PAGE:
Ida L. Landry (email@example.com) is Corporate Compliance Manager, Professional Services at Cerner Corporation in Portland, OR.
Have you read the news about the $1 billion lawsuit against eClinicalWorks? The lawsuit stemmed from the patient not being able to determine within his medical records when his cancer first appeared. The plaintiff stated that eClinicalWorks is at fault, because their electronic medical record (EMR) had not saved the updated data entered. Although this case was terminated February 13, 2018, what alarmed me was that I have seen charts very similar to this patient’s in EMR systems that are working correctly.
The fault in the defective documentation cannot be placed on the EMR system, but on that of the documenter. For example, I was talking with a friend a while back who was telling me about a state audit that she was overseeing as a liaison for the company she works for. The state auditor had printed out a provider’s patient encounters. The encounters all read the same — word for word for every visit. The auditor asked my friend if what she was seeing with the notes was a systems error or a provider error. My friend replied, “Per the metadata, it is not a systems error.” My friend could not tell me the result of that audit, but we both agreed that a lawsuit against a health system and a specific provider can easily happen because of current documentation trends. Honestly, if a lawsuit like this isn’t in the works, it will be in the future. Health systems can make a few very easy changes to help minimize their risks.
Provider EMR training
Many health systems have teams of people who are experts in their EMRs. Trainers and super-users exist to help guide the providers and ancillary staff in their documentation. These individuals often are professionally trained by the EHR company and hold a certification. They know the tricks of the system and are happy to share the shortcuts to help minimize the time spent charting.
Although highly educated on the system, the trainers and super-users often lack education in medical coding and documentation requirements. “I was trained to document this way,” “This is how I was trained,” and “I was told it was okay to document this way” are all comments heard by coders or auditors when querying providers about their documentation. Excessive cloning, cut-and-paste, copy-and-paste, carried forward, and overusing templates can be the result of trainers who educate the providers on handy shortcuts.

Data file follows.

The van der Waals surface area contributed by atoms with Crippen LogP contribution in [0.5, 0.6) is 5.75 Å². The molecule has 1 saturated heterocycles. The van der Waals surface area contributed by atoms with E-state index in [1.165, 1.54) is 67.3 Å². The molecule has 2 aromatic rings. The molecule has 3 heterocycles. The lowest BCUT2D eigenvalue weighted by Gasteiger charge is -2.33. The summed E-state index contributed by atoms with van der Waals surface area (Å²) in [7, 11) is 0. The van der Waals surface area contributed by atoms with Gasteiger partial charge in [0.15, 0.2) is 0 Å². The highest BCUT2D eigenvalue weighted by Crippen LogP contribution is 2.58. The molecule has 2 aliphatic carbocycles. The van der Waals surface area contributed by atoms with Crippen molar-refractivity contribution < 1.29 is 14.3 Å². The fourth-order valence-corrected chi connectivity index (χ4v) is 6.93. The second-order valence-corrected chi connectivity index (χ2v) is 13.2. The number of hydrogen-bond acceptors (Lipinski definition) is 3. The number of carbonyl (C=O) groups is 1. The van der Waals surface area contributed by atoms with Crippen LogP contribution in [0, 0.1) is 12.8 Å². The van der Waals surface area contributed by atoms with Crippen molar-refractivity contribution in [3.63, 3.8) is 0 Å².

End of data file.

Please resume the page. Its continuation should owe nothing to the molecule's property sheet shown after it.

A couple of solutions exist that can easily be implemented to help minimize the documentation risks. The first solution is to have an EMR trainer and a coder or clinical documentation integrity (CDI) person work in tandem with the provider and ancillary staff. As the EMR trainer goes through the documentation components within the EMR, the coder/CDI individual can provide the education on the documentation guidelines. For example, instead of the Review of Systems (ROS) and the Past Family Social History (PFSH) being pulled forward from another encounter note, the coder/CDI staff can provide the option of “noting the date and location of the earlier ROS and/or PFSH.” , The coder/CDI person can follow up this guidance with a helpful reminder that the information from previous encounters must pertain to the current chief complaint to be useful when assigning a level of service for billing purposes.
Another solution is to have all the EMR trainers and super-users go through training to understand the 1995 and 1997 Evaluation and Management Documentation Guidelines.Knowing what’s in the guidelines and understanding that the information must be relative to the current encounter visit may help to decrease reliance on easy-to-use options and templates. Instead, the education would be focused on when using those options would be realistic.